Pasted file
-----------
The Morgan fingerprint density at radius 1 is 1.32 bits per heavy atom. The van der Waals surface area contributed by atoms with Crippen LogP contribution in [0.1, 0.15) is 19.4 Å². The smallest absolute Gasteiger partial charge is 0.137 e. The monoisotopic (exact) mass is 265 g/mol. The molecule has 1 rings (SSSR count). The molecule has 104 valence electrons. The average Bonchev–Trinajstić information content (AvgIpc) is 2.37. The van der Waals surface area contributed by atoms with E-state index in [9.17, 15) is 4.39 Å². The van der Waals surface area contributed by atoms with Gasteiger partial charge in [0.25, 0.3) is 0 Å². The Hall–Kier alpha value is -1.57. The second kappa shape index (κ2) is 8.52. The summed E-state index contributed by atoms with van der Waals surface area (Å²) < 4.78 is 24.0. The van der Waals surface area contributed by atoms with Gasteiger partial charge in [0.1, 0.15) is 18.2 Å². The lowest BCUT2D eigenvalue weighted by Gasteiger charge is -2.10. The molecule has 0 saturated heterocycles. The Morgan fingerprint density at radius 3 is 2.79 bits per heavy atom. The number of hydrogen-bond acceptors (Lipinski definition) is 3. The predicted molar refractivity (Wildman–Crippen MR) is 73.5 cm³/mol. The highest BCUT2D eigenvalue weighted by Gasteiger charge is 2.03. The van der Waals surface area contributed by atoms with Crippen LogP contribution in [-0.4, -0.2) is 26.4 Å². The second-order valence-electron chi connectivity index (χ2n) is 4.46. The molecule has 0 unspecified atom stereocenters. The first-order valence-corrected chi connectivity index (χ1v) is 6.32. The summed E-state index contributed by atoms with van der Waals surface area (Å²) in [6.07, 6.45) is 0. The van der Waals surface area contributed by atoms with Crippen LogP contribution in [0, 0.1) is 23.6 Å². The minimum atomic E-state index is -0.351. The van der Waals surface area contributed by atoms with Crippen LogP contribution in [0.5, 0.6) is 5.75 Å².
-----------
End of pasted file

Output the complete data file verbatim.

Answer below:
The Morgan fingerprint density at radius 1 is 1.32 bits per heavy atom. The van der Waals surface area contributed by atoms with Crippen LogP contribution in [0.1, 0.15) is 19.4 Å². The smallest absolute Gasteiger partial charge is 0.137 e. The monoisotopic (exact) mass is 265 g/mol. The molecule has 1 rings (SSSR count). The molecule has 104 valence electrons. The average Bonchev–Trinajstić information content (AvgIpc) is 2.37. The van der Waals surface area contributed by atoms with E-state index in [9.17, 15) is 4.39 Å². The van der Waals surface area contributed by atoms with Gasteiger partial charge in [0.25, 0.3) is 0 Å². The Hall–Kier alpha value is -1.57. The second kappa shape index (κ2) is 8.52. The summed E-state index contributed by atoms with van der Waals surface area (Å²) < 4.78 is 24.0. The van der Waals surface area contributed by atoms with Gasteiger partial charge in [0.1, 0.15) is 18.2 Å². The lowest BCUT2D eigenvalue weighted by Gasteiger charge is -2.10. The molecule has 0 saturated heterocycles. The Morgan fingerprint density at radius 3 is 2.79 bits per heavy atom. The number of hydrogen-bond acceptors (Lipinski definition) is 3. The predicted molar refractivity (Wildman–Crippen MR) is 73.5 cm³/mol. The highest BCUT2D eigenvalue weighted by Gasteiger charge is 2.03. The van der Waals surface area contributed by atoms with Crippen LogP contribution in [-0.4, -0.2) is 26.4 Å². The second-order valence-electron chi connectivity index (χ2n) is 4.46. The molecule has 0 unspecified atom stereocenters. The first-order valence-corrected chi connectivity index (χ1v) is 6.32. The summed E-state index contributed by atoms with van der Waals surface area (Å²) in [6.07, 6.45) is 0. The van der Waals surface area contributed by atoms with Crippen LogP contribution in [0, 0.1) is 23.6 Å². The minimum atomic E-state index is -0.351. The van der Waals surface area contributed by atoms with Crippen LogP contribution in [0.5, 0.6) is 5.75 Å².